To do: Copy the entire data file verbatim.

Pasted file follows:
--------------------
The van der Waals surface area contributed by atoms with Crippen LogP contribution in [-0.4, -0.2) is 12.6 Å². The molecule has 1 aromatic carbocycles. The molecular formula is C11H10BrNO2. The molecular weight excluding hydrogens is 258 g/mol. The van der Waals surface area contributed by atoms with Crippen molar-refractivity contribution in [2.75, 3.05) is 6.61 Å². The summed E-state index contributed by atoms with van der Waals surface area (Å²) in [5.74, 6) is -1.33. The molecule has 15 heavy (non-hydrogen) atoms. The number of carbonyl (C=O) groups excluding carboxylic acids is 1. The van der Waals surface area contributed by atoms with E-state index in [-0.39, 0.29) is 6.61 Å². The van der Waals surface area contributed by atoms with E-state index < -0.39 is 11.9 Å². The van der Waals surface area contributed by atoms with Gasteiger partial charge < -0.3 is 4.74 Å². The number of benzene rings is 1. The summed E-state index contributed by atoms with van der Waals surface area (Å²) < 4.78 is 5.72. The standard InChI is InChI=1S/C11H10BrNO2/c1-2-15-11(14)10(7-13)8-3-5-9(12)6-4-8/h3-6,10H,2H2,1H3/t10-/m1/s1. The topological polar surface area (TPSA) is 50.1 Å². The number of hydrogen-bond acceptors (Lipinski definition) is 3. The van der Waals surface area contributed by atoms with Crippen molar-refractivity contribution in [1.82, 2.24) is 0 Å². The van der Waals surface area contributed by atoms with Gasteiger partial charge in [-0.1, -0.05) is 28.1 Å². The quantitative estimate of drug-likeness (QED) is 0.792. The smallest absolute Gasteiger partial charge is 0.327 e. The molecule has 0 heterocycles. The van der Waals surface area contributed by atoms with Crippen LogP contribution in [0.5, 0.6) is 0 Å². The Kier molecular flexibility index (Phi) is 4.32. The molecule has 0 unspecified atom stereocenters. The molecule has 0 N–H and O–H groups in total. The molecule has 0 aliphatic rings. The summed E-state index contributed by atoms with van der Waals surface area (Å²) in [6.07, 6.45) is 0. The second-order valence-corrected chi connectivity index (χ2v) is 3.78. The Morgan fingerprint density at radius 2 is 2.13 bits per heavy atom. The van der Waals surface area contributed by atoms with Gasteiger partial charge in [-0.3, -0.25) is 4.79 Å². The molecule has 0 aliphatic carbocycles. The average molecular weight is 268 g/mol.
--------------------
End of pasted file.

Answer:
The van der Waals surface area contributed by atoms with Crippen LogP contribution in [-0.4, -0.2) is 12.6 Å². The molecule has 1 aromatic carbocycles. The molecular formula is C11H10BrNO2. The molecular weight excluding hydrogens is 258 g/mol. The van der Waals surface area contributed by atoms with Crippen molar-refractivity contribution in [2.75, 3.05) is 6.61 Å². The summed E-state index contributed by atoms with van der Waals surface area (Å²) in [5.74, 6) is -1.33. The molecule has 15 heavy (non-hydrogen) atoms. The number of carbonyl (C=O) groups excluding carboxylic acids is 1. The van der Waals surface area contributed by atoms with E-state index in [-0.39, 0.29) is 6.61 Å². The van der Waals surface area contributed by atoms with E-state index < -0.39 is 11.9 Å². The van der Waals surface area contributed by atoms with Gasteiger partial charge < -0.3 is 4.74 Å². The number of benzene rings is 1. The summed E-state index contributed by atoms with van der Waals surface area (Å²) < 4.78 is 5.72. The standard InChI is InChI=1S/C11H10BrNO2/c1-2-15-11(14)10(7-13)8-3-5-9(12)6-4-8/h3-6,10H,2H2,1H3/t10-/m1/s1. The topological polar surface area (TPSA) is 50.1 Å². The number of hydrogen-bond acceptors (Lipinski definition) is 3. The van der Waals surface area contributed by atoms with Crippen molar-refractivity contribution in [1.82, 2.24) is 0 Å². The van der Waals surface area contributed by atoms with Gasteiger partial charge in [-0.1, -0.05) is 28.1 Å². The quantitative estimate of drug-likeness (QED) is 0.792. The smallest absolute Gasteiger partial charge is 0.327 e. The molecule has 0 heterocycles. The van der Waals surface area contributed by atoms with Crippen LogP contribution in [0.5, 0.6) is 0 Å². The Kier molecular flexibility index (Phi) is 4.32. The molecule has 0 unspecified atom stereocenters. The molecule has 0 N–H and O–H groups in total. The molecule has 0 aliphatic rings. The summed E-state index contributed by atoms with van der Waals surface area (Å²) in [6.07, 6.45) is 0. The second-order valence-corrected chi connectivity index (χ2v) is 3.78. The Morgan fingerprint density at radius 2 is 2.13 bits per heavy atom. The van der Waals surface area contributed by atoms with Gasteiger partial charge in [-0.3, -0.25) is 4.79 Å². The molecule has 0 aliphatic carbocycles. The average molecular weight is 268 g/mol.